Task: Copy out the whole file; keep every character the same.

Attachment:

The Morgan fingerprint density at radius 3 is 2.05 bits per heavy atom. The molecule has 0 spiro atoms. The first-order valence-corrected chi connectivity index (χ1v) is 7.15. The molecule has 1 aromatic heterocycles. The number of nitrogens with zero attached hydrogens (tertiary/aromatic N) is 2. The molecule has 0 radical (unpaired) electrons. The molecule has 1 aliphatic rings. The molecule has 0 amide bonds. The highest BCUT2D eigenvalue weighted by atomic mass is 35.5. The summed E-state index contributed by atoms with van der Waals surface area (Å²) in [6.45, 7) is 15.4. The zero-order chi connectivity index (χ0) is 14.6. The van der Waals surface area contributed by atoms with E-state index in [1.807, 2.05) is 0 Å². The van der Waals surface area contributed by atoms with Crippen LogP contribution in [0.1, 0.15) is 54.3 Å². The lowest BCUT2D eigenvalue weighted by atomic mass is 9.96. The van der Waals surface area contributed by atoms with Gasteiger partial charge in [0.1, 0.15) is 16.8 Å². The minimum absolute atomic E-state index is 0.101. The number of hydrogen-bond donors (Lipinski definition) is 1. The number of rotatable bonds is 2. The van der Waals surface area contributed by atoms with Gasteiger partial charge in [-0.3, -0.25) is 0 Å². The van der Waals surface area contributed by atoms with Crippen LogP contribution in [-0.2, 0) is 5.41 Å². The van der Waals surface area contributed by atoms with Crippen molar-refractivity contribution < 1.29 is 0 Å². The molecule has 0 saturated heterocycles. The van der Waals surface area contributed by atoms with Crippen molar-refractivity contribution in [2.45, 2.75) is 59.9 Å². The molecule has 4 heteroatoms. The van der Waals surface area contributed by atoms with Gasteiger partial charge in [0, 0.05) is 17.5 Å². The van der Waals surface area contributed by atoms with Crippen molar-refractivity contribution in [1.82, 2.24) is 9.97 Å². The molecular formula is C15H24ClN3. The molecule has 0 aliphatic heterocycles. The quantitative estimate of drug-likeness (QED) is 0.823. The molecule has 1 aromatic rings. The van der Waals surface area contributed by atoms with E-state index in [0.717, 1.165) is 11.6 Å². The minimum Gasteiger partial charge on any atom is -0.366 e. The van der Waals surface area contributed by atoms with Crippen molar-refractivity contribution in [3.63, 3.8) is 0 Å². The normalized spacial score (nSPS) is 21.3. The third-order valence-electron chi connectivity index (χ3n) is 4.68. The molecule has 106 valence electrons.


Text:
The Morgan fingerprint density at radius 3 is 2.05 bits per heavy atom. The molecule has 0 spiro atoms. The first-order valence-corrected chi connectivity index (χ1v) is 7.15. The molecule has 1 aromatic heterocycles. The number of nitrogens with zero attached hydrogens (tertiary/aromatic N) is 2. The molecule has 0 radical (unpaired) electrons. The molecule has 1 aliphatic rings. The molecule has 0 amide bonds. The highest BCUT2D eigenvalue weighted by atomic mass is 35.5. The summed E-state index contributed by atoms with van der Waals surface area (Å²) in [6.45, 7) is 15.4. The zero-order chi connectivity index (χ0) is 14.6. The van der Waals surface area contributed by atoms with E-state index in [1.807, 2.05) is 0 Å². The van der Waals surface area contributed by atoms with Crippen LogP contribution in [0.1, 0.15) is 54.3 Å². The lowest BCUT2D eigenvalue weighted by atomic mass is 9.96. The van der Waals surface area contributed by atoms with Gasteiger partial charge in [0.1, 0.15) is 16.8 Å². The minimum absolute atomic E-state index is 0.101. The number of hydrogen-bond donors (Lipinski definition) is 1. The number of rotatable bonds is 2. The van der Waals surface area contributed by atoms with Gasteiger partial charge in [-0.3, -0.25) is 0 Å². The van der Waals surface area contributed by atoms with Crippen LogP contribution in [-0.2, 0) is 5.41 Å². The van der Waals surface area contributed by atoms with Crippen molar-refractivity contribution < 1.29 is 0 Å². The molecule has 0 saturated heterocycles. The van der Waals surface area contributed by atoms with Crippen molar-refractivity contribution in [2.45, 2.75) is 59.9 Å². The molecule has 4 heteroatoms. The van der Waals surface area contributed by atoms with Gasteiger partial charge in [0, 0.05) is 17.5 Å². The van der Waals surface area contributed by atoms with Crippen molar-refractivity contribution in [1.82, 2.24) is 9.97 Å². The molecular formula is C15H24ClN3. The molecule has 0 aliphatic heterocycles. The quantitative estimate of drug-likeness (QED) is 0.823. The molecule has 1 aromatic rings. The van der Waals surface area contributed by atoms with E-state index in [0.717, 1.165) is 11.6 Å². The minimum Gasteiger partial charge on any atom is -0.366 e. The van der Waals surface area contributed by atoms with Crippen molar-refractivity contribution in [3.63, 3.8) is 0 Å². The normalized spacial score (nSPS) is 21.3. The third-order valence-electron chi connectivity index (χ3n) is 4.68. The molecule has 106 valence electrons.